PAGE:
By Heather Steeves on April 26, 2011, at 11:20 a.m.
Police have wrapped up their search of a wooded lot in Northport for remains or any evidence related to the death of 24-year-old Elena Lozada of Portland. “We made some recoveries. We’re happy we searched it pretty well,” Portland Police Lt. Gary Rogers said Tuesday morning. “It’s …
Both men and women may experience depression after the birth of a baby.

Postpartum depression affects both moms and dads

By Dr. David Prescott,
The Acadia Hospital on Nov. 08, 2010, at 11:32 a.m.
Postpartum depression in women is becoming better recognized. The onset of symptoms of depression following the birth of a child has been acknowledged with popular terms such as “the baby blues.” Over the past decade, psychologists, physicians, and other healthcare professionals have increasingly identified postpartum depression as a significant health …

Surviving Your First Year of College

Bangor Daily News on Oct. 12, 2010, at 4:57 p.m.
So you’ve decorated your dorm room, posted college photos on Facebook, and eagerly begun your classes. Now as the first few weeks of the semester roll by, you may be feeling more stressed than you expected, and maybe even a bit anxious or depressed. If this is the case, you’re …

Mental health education programs help families

By Joni Averill on Aug. 29, 2010, at 10:13 p.m.
Perhaps it is because I am acquainted with Nancy Grimes of Winterport and know of the tragedy that befell her and her husband, Ken Grimes, when their 27-year-old son, Tom, committed suicide that I feel so strongly about the volunteer work so close to Nancy’s heart.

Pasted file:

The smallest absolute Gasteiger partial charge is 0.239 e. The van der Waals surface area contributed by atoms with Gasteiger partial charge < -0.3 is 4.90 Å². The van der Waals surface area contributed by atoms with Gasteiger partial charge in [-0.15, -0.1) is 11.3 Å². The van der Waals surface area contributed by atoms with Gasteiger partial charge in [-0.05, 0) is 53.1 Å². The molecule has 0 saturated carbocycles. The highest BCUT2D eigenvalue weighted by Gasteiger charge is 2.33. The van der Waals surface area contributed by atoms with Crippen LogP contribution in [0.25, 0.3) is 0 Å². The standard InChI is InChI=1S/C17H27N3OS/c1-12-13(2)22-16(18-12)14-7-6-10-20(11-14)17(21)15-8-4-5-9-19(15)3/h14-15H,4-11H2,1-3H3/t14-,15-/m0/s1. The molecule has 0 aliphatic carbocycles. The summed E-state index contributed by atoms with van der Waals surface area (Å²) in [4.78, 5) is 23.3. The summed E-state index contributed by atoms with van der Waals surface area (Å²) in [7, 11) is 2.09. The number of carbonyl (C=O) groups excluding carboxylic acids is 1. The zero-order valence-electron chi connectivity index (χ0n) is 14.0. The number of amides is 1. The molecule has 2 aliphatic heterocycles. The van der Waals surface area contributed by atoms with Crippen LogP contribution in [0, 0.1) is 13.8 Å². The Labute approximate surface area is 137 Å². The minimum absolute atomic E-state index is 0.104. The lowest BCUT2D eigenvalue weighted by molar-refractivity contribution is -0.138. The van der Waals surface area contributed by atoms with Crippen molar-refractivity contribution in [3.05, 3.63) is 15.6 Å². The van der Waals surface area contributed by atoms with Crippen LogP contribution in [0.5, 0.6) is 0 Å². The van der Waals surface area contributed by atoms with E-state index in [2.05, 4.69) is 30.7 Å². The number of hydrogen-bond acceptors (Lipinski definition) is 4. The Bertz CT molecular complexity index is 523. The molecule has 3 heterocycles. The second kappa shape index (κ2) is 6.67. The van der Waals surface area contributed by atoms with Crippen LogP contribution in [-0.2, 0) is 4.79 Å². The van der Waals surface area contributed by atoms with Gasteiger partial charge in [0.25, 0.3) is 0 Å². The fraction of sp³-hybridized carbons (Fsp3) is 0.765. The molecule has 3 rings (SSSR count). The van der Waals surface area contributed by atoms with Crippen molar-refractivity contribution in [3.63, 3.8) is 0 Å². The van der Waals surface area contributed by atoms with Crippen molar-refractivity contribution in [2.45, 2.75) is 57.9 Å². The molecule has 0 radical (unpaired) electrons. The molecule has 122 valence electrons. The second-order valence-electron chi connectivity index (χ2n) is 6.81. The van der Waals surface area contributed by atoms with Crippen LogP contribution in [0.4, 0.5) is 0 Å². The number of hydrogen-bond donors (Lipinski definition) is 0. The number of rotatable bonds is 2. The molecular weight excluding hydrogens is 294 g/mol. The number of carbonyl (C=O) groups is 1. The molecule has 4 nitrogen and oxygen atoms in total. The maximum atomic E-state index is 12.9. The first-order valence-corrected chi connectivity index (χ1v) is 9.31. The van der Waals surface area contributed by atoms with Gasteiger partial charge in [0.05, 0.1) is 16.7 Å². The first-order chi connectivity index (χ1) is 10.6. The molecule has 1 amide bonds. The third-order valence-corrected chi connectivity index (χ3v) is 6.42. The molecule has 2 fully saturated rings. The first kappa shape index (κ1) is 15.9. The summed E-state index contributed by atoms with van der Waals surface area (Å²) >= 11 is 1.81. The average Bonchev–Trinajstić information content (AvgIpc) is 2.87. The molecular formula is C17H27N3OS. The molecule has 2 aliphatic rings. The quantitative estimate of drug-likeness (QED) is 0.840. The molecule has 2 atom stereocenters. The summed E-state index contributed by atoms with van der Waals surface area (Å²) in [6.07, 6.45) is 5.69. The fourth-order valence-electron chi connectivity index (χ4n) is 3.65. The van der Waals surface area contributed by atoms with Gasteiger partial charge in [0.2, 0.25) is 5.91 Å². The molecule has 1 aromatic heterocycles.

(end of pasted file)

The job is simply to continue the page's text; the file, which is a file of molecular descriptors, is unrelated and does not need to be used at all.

An ounce of prevention, one mouthful at a time

By Emmet Meara on July 16, 2010, at 7:35 p.m.
I can’t find my keys. I can’t sleep at night. My normally sunny disposition has evaporated with the loss of the weekly expense check. My eyes, never very good, are failing. Prevention magazine tells me the cure is at the end of my fork.
Dr. Vincent Felitti (chief of preventive medicine at Kaiser Permanente managed care organization in San Diego)

Washington County to address health woes

By Meg Haskell on June 24, 2010, at 10:41 p.m.
BANGOR, Maine – Obesity, depression, drug addiction, heart disease: A noted researcher says many common medical problems in adults are rooted in traumatic experiences during childhood. Physician …

Depressed doctors reluctant to seek help

By Meg Haskell on June 01, 2010, at 11:12 p.m.
The death by suicide last fall of Bangor orthopedic surgeon Dr. John West reflects a disturbing trend: Physicians may be less likely than other groups to seek and receive the help they need to combat …

Hard times hit agency for terminally ill children

By Meg Haskell on Sept. 02, 2008, at 10:43 p.m.
BUCKSPORT | In the photograph, Corey Atwood looks as if he’s dying. His arms are stick-thin, his eyes large and dark in his hollow face. His dark hair is thin and patchy. He is seated in his wheelchair. His parents and other family members stand behind him, their expressions unreadable.